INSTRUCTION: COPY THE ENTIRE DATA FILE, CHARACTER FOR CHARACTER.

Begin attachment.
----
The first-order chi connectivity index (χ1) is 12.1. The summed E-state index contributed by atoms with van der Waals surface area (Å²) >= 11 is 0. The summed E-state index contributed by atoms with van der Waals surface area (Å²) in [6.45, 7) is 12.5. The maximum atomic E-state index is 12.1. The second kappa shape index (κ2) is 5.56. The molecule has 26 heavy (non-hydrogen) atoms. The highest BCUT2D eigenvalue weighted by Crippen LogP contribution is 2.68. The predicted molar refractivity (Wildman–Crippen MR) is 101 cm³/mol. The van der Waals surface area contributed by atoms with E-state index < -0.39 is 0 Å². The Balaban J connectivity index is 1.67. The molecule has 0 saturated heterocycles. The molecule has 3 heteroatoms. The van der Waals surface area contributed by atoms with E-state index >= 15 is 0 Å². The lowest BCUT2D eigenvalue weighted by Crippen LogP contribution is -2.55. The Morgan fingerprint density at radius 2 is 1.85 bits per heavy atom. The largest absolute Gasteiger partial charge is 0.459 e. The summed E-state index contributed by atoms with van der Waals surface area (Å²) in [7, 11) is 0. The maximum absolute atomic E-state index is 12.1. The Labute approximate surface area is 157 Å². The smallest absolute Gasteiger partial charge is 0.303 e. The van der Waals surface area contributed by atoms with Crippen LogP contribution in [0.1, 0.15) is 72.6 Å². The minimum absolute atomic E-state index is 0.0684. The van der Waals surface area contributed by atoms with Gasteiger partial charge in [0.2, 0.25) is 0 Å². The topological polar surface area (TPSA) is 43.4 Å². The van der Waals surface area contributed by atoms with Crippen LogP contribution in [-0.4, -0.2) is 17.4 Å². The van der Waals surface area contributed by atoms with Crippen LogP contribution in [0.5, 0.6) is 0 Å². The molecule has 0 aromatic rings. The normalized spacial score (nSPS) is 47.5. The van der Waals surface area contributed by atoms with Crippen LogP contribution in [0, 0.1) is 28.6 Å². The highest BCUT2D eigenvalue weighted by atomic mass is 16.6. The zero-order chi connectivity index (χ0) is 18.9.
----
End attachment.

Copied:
The first-order chi connectivity index (χ1) is 12.1. The summed E-state index contributed by atoms with van der Waals surface area (Å²) >= 11 is 0. The summed E-state index contributed by atoms with van der Waals surface area (Å²) in [6.45, 7) is 12.5. The maximum atomic E-state index is 12.1. The second kappa shape index (κ2) is 5.56. The molecule has 26 heavy (non-hydrogen) atoms. The highest BCUT2D eigenvalue weighted by Crippen LogP contribution is 2.68. The predicted molar refractivity (Wildman–Crippen MR) is 101 cm³/mol. The van der Waals surface area contributed by atoms with E-state index < -0.39 is 0 Å². The Balaban J connectivity index is 1.67. The molecule has 0 saturated heterocycles. The molecule has 3 heteroatoms. The van der Waals surface area contributed by atoms with E-state index >= 15 is 0 Å². The lowest BCUT2D eigenvalue weighted by Crippen LogP contribution is -2.55. The Morgan fingerprint density at radius 2 is 1.85 bits per heavy atom. The largest absolute Gasteiger partial charge is 0.459 e. The summed E-state index contributed by atoms with van der Waals surface area (Å²) in [7, 11) is 0. The maximum absolute atomic E-state index is 12.1. The Labute approximate surface area is 157 Å². The smallest absolute Gasteiger partial charge is 0.303 e. The van der Waals surface area contributed by atoms with Crippen LogP contribution in [0.1, 0.15) is 72.6 Å². The minimum absolute atomic E-state index is 0.0684. The van der Waals surface area contributed by atoms with Gasteiger partial charge in [0.2, 0.25) is 0 Å². The topological polar surface area (TPSA) is 43.4 Å². The van der Waals surface area contributed by atoms with Crippen LogP contribution in [-0.4, -0.2) is 17.4 Å². The van der Waals surface area contributed by atoms with Crippen LogP contribution in [0.5, 0.6) is 0 Å². The molecule has 0 aromatic rings. The normalized spacial score (nSPS) is 47.5. The van der Waals surface area contributed by atoms with Crippen LogP contribution in [0, 0.1) is 28.6 Å². The highest BCUT2D eigenvalue weighted by atomic mass is 16.6. The zero-order chi connectivity index (χ0) is 18.9.